Only one study appears to have considered opinion of personalised nutrition. A range of stakeholders, including scientists, health professionals, food industry and consumer representatives based in the Netherlands were asked as to their views on nutrigenomic issues(Reference Ronteltap, van Trijp and Renes6). The main finding was an apparent lack of agreement among experts in regard to the definition of nutrigenomics, its feasibility and practice. It was projected that it would take at least 30 years before personalised nutrition would become normalised and even longer before society could reap any associated public health benefits. Consumer acceptance of nutrigenomic technology and how ethical issues in its application are dealt with were considered important determinants of the future success or failure of this new approach to health promotion(Reference Castle5). The extent of opinion related to issues of relevance to nutrigenomics remains uncertain and requires quantitative investigation.
Qualitative studies have suggested that the general public may have concerns about how genetic information could potentially be used or abused by authorities and other agencies. Before such concerns can be addressed, it is imperative to establish how widespread such views are among the European population. The present large-scale survey has aimed to determine attitudes toward genetic testing and personalised nutrition in a representative sample of the European public. Enquiry has been made into willingness to undergo genetic testing and to subsequently apply such information to dietary intervention. Issues associated with test anxiety and with the handling of genetic information, as well as attitudes toward GM intervention foods, have also been explored.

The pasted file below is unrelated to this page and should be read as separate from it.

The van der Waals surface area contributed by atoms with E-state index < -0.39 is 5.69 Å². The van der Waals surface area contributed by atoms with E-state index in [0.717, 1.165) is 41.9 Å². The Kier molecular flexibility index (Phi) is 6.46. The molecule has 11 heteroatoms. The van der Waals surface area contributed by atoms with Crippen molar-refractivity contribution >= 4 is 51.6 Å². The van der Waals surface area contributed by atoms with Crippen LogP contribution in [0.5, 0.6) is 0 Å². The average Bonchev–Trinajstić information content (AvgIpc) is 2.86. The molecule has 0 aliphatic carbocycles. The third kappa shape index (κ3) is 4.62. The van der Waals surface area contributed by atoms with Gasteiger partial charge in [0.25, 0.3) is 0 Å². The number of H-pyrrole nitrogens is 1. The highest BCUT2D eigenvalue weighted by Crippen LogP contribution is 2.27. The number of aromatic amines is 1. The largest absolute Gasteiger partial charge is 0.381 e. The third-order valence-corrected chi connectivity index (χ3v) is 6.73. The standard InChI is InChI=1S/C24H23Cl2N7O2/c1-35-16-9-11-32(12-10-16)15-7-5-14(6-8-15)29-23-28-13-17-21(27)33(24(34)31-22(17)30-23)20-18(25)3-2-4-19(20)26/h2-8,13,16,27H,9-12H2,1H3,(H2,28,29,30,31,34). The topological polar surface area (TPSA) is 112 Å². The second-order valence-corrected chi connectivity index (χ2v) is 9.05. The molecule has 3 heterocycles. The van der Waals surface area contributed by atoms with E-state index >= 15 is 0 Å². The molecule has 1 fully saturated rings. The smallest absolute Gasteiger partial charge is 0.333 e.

Previous research in this area has also implied a need to consider the role of knowledge upon attitudes to genetic testing(Reference Wang, Fridinger, Sheedy and Khoury12, Reference Morren, Rijken, Baanders and Bensing14). The metabolic syndrome is a widespread, pre-disease state, which can be present in varying degrees(Reference Kinnunen, Kokkonen, Kaprio and Pulkkinen15) and which can be prevented and/or treated through dietary means to prevent and reduce chronic disease outcomes such as type 2 diabetes and CHD. The potential for improving public health and reducing health costs by preventing and treating the metabolic syndrome in those genetically predisposed to develop certain aspects of the condition is, therefore, immense(Reference Butriss16). Meanwhile, public awareness of the metabolic syndrome and associated co-morbidity appears to be increasing(Reference de Almeida, Pinhao, Stewart-Knox, Parr and Gibney17). Together, this suggests that the metabolic syndrome could provide a useful model with which to assess the impact of health-related knowledge upon attitudes to nutrigenomics. The present study has considered attitudes toward genetic testing and personalised nutrition in a representative sample of European consumers, taking into account whether they reported one or more signs of the metabolic syndrome.